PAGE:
In short, it simply means partisans who are endless callers of talk shows and make the loudest noise in one of the many proliferating podcasts on Facebook are the ones for consideration. So now, the race is on for whose voice has the loudest decibel. The recent arrest of Menipakei Dumoe is a perfect example.
Already literally forgotten on the political landscape since parting ways with businessman and politician, Simeon Freeman, his political fortunes were resurrected recently when the government fell for his bait by arresting him over a Facebook post that ‘Liberians needs AK-47 from the government, not rice.’
His picture standing behind the bars would be paraded on social media, and some even thoughtlessly tried to liken him to global icon and Nobel Laureate, Nelson Mandela. He would clarify that he was writing metaphorically.
But it was also the same figure of speech that former President Ellen Johnson Sirleaf used to call for the leveling of the Executive Mansion and said it would be rebuilt in three days. Her twelve years in office did not produce the Midas touch she was thought to possess.
In the end, he (Dumoe) was released on Unification Day, though his lawyer, Cllr. Tiawan Gongloe, and the current head of the CPP, Alex Cummings, acknowledged that his statement was far below the belt.
And whoever the would-be winners are, they would most likely come from Monrovia. They would have to call for eternal damnation like Henry Costa and his many talks of protest, echoing rhetorics of our violent past like Menipakei Dumoe, or have a dualist character like Senator Abraham Darius Dillon.
Fame and visibility require extremity. It wouldn’t come from the hinterland because our people up-country are smarter than those jockeying for visibility in Monrovia. For example, they would not call for the literal damaging of the soil because they know everyone feeds from it. In the end, they would be bastardized because their intelligence level is top-notch.
The road to 2023 is still far and the CPP would need more than just its quest for jobs, trappings of power, fame, and visibility to convince Liberians that they are truly the alternative to the ruling party.
At a time when officials of government are being criticized for being less patriotic, they (CPP) have pulled out of the steering committee meant to oversee the distribution of food to the public. But yet still continues to believe that service, vis-à-vis ruling the country, is divine call meant for them alone.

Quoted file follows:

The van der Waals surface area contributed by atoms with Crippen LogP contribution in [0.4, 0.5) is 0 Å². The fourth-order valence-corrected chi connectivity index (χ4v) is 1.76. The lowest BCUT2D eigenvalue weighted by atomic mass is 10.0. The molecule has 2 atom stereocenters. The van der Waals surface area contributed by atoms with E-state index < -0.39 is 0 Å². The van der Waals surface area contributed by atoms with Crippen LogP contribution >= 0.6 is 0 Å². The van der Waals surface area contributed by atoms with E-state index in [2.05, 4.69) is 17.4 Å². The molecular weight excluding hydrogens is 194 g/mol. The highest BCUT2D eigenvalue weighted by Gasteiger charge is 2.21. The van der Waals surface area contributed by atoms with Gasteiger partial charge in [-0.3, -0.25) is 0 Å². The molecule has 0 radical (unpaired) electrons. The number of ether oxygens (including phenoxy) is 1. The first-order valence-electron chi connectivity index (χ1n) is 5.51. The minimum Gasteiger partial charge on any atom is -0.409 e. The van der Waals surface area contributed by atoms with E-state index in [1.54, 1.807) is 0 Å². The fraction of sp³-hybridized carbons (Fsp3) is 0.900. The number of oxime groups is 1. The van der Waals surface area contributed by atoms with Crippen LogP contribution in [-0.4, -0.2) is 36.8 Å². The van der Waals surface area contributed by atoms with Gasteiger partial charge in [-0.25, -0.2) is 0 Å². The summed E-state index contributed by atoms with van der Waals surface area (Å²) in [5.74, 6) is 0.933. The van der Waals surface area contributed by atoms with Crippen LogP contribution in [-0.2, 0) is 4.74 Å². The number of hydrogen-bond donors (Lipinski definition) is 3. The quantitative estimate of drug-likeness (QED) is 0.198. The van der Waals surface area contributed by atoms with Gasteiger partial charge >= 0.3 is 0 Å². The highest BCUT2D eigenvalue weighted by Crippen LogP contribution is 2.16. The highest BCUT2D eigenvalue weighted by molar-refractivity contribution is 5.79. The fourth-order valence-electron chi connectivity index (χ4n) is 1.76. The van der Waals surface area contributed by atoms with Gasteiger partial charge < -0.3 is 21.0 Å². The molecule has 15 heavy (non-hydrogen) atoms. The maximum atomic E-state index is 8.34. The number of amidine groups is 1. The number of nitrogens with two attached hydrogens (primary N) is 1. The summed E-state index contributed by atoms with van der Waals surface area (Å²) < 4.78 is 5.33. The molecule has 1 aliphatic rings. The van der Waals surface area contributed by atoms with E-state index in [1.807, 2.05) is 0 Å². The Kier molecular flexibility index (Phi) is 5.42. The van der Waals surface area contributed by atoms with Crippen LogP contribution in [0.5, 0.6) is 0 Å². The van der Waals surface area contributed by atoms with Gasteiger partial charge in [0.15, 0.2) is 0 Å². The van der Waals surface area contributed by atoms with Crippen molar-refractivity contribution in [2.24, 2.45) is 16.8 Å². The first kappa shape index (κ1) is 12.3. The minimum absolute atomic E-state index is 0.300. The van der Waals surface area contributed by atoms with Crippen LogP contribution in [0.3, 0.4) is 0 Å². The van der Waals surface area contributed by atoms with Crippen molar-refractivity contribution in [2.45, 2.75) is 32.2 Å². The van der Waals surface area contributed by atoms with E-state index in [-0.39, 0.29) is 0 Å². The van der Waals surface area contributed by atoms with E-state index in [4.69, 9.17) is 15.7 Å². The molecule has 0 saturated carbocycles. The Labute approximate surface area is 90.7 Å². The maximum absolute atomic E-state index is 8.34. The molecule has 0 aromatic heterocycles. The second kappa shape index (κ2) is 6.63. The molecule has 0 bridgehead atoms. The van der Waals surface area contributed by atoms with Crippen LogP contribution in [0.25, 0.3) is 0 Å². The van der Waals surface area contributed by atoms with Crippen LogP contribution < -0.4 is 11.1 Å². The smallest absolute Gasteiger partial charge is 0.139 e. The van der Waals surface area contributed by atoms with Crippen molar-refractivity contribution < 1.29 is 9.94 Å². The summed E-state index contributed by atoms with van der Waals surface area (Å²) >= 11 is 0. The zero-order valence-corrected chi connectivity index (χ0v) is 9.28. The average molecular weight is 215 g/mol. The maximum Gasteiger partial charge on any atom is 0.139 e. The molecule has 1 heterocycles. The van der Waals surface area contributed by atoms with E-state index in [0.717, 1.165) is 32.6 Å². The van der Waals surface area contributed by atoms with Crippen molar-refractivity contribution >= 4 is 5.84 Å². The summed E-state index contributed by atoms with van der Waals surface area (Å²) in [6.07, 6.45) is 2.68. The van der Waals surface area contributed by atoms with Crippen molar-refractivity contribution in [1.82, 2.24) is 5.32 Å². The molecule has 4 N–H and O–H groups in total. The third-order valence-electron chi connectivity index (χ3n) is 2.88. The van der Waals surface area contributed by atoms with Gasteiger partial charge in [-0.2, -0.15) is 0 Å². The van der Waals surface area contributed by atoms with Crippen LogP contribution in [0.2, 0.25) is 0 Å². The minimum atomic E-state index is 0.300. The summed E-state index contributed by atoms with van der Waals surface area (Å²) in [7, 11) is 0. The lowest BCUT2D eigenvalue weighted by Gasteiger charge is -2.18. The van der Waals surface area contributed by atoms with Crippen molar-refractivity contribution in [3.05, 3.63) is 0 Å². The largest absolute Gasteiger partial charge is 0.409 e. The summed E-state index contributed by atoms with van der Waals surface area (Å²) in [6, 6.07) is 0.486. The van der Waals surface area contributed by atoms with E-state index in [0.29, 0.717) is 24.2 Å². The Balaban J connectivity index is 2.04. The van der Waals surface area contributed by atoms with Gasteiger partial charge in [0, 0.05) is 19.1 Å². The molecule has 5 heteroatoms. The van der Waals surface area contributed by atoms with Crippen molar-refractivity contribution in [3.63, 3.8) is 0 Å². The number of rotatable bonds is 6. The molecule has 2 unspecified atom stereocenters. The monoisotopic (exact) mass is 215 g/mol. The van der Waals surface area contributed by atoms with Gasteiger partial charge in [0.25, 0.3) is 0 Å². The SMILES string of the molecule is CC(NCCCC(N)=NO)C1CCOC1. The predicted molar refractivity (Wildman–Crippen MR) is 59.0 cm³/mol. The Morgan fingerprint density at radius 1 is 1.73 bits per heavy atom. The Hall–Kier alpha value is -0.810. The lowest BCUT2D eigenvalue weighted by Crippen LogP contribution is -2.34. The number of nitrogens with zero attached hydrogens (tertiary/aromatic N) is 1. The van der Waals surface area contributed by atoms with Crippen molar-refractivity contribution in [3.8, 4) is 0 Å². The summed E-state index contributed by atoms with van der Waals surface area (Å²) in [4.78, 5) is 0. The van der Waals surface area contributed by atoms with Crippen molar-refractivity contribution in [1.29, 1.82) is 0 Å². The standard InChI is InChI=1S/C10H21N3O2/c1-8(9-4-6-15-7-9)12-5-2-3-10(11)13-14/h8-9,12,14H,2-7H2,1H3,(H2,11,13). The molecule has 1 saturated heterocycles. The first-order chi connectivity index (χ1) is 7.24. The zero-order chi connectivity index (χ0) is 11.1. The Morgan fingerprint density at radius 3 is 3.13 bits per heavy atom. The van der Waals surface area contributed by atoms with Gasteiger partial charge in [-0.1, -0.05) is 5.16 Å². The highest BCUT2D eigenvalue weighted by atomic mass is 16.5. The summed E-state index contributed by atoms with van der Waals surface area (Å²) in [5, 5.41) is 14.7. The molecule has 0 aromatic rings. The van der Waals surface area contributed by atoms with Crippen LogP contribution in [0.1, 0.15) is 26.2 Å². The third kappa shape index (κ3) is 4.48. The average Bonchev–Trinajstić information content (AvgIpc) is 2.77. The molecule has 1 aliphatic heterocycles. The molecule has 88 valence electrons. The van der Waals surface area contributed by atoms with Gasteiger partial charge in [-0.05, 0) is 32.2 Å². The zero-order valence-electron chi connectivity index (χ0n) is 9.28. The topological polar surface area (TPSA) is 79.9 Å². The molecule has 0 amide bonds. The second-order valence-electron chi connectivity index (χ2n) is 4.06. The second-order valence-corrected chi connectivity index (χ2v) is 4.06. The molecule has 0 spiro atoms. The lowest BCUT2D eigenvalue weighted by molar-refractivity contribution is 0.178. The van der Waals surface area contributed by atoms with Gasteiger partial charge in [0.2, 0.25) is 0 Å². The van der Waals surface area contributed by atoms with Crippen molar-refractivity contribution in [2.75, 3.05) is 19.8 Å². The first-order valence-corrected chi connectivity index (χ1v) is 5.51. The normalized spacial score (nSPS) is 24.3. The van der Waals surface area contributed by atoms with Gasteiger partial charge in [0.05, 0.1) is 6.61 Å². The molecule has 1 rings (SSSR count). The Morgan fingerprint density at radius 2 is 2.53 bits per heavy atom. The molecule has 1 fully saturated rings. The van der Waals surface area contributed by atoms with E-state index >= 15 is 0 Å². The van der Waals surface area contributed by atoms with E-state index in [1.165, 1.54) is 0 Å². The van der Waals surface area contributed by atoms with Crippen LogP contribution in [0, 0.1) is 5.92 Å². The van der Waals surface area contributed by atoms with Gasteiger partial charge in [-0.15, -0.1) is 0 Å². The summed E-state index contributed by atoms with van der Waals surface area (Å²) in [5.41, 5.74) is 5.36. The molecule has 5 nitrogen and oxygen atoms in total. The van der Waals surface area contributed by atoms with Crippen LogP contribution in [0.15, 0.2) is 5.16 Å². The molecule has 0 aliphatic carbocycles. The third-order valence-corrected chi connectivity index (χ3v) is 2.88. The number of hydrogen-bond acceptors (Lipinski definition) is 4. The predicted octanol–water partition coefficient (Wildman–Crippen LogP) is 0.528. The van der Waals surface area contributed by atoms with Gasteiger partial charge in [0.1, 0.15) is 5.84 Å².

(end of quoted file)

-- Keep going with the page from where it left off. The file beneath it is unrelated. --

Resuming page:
Politics does indeed make strange bedfellows. Rather than availing a platform and roadmap for the country, CPP is interested in the milking of the state cow and the politics of exclusion.
Alexander B. Cummings, current rotational head of the CPP often cites that past performance is the best roadmap to gauge future performance. He is right.
The performance of the CPP is before us now and it is that which will be used to review them for the upcoming midterm election in October and the general and presidential elections in 2023.
So far, it has been nothing but absolute failure. Two of its leading figures, Senators Nyonblee Karnga-Lawrence and Senator Abraham Darius Dillon already have a messy report card. The acceptance of the US$6k bribe is a case in point. Senator Varney Sherman breaking from the pact to confirm presidential nominees is another example.
If the CPP should learn from history—as they should—the falling of the colossal True Whip Party, followed by the NDPL, and later the NPP should serve as historical guidance.
Exclusion doesn’t work and never will. It ostracizes the best brains and breeds resentment. This must be so apparent to President Weah and, perhaps not wanting his government to be a failure like those of his predecessors, has reached out and appointed one of his fiercest critics and seasoned professional, Ms. Jeanine Cooper. And plans are underway to reportedly bring on board others as well.
The road to 2023 is also fraught with many heartbreaks and disappointments. Like matters of the heart, there will be many jilted lovers. Whether the coalition will remain cemented till 2023 is still murky to tell.
The rosiness of the Christmas will be determined from preparation on the eve. For now, it seems things are going south. Henry Costa appears to be bolting from the doors, Senator Varney Sherman acts in his own personal pecuniary interests, not the CPP’s and last of all, the holding convention will determine whether the framework isn’t cow dung – hard on top but messy and watery beneath.